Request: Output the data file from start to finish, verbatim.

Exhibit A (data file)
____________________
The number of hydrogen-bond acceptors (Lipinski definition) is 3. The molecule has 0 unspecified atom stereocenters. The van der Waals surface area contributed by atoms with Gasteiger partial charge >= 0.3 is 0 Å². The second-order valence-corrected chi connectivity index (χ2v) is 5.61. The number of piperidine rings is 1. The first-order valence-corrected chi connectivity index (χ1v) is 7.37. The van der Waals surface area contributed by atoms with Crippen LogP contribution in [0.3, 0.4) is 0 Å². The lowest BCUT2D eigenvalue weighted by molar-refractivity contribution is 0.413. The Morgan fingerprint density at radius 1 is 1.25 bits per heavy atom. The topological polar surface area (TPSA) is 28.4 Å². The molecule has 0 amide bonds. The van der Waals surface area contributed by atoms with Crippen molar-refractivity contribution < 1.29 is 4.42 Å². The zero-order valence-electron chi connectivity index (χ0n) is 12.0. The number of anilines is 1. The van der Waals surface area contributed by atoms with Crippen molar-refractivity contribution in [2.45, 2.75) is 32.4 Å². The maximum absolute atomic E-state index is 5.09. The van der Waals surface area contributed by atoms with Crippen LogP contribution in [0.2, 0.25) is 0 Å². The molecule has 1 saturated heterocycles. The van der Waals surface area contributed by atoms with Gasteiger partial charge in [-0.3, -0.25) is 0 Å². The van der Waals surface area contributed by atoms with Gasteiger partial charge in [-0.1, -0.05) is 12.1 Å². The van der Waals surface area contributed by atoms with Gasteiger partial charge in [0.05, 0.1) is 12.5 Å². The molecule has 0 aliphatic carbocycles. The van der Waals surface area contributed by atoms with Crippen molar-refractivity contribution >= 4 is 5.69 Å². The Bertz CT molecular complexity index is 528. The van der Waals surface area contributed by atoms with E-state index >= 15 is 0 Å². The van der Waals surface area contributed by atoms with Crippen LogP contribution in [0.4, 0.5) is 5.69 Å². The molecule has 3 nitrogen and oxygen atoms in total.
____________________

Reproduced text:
The number of hydrogen-bond acceptors (Lipinski definition) is 3. The molecule has 0 unspecified atom stereocenters. The van der Waals surface area contributed by atoms with Gasteiger partial charge >= 0.3 is 0 Å². The second-order valence-corrected chi connectivity index (χ2v) is 5.61. The number of piperidine rings is 1. The first-order valence-corrected chi connectivity index (χ1v) is 7.37. The van der Waals surface area contributed by atoms with Crippen LogP contribution in [0.3, 0.4) is 0 Å². The lowest BCUT2D eigenvalue weighted by molar-refractivity contribution is 0.413. The Morgan fingerprint density at radius 1 is 1.25 bits per heavy atom. The topological polar surface area (TPSA) is 28.4 Å². The molecule has 0 amide bonds. The van der Waals surface area contributed by atoms with Crippen molar-refractivity contribution < 1.29 is 4.42 Å². The zero-order valence-electron chi connectivity index (χ0n) is 12.0. The number of anilines is 1. The van der Waals surface area contributed by atoms with Crippen molar-refractivity contribution in [2.45, 2.75) is 32.4 Å². The maximum absolute atomic E-state index is 5.09. The van der Waals surface area contributed by atoms with Crippen LogP contribution in [0.2, 0.25) is 0 Å². The molecule has 1 saturated heterocycles. The van der Waals surface area contributed by atoms with Gasteiger partial charge in [-0.3, -0.25) is 0 Å². The van der Waals surface area contributed by atoms with Gasteiger partial charge in [-0.1, -0.05) is 12.1 Å². The van der Waals surface area contributed by atoms with Gasteiger partial charge in [0.05, 0.1) is 12.5 Å². The molecule has 0 aliphatic carbocycles. The van der Waals surface area contributed by atoms with Crippen molar-refractivity contribution >= 4 is 5.69 Å². The Bertz CT molecular complexity index is 528. The van der Waals surface area contributed by atoms with E-state index >= 15 is 0 Å². The van der Waals surface area contributed by atoms with Crippen LogP contribution in [0.4, 0.5) is 5.69 Å². The molecule has 3 nitrogen and oxygen atoms in total.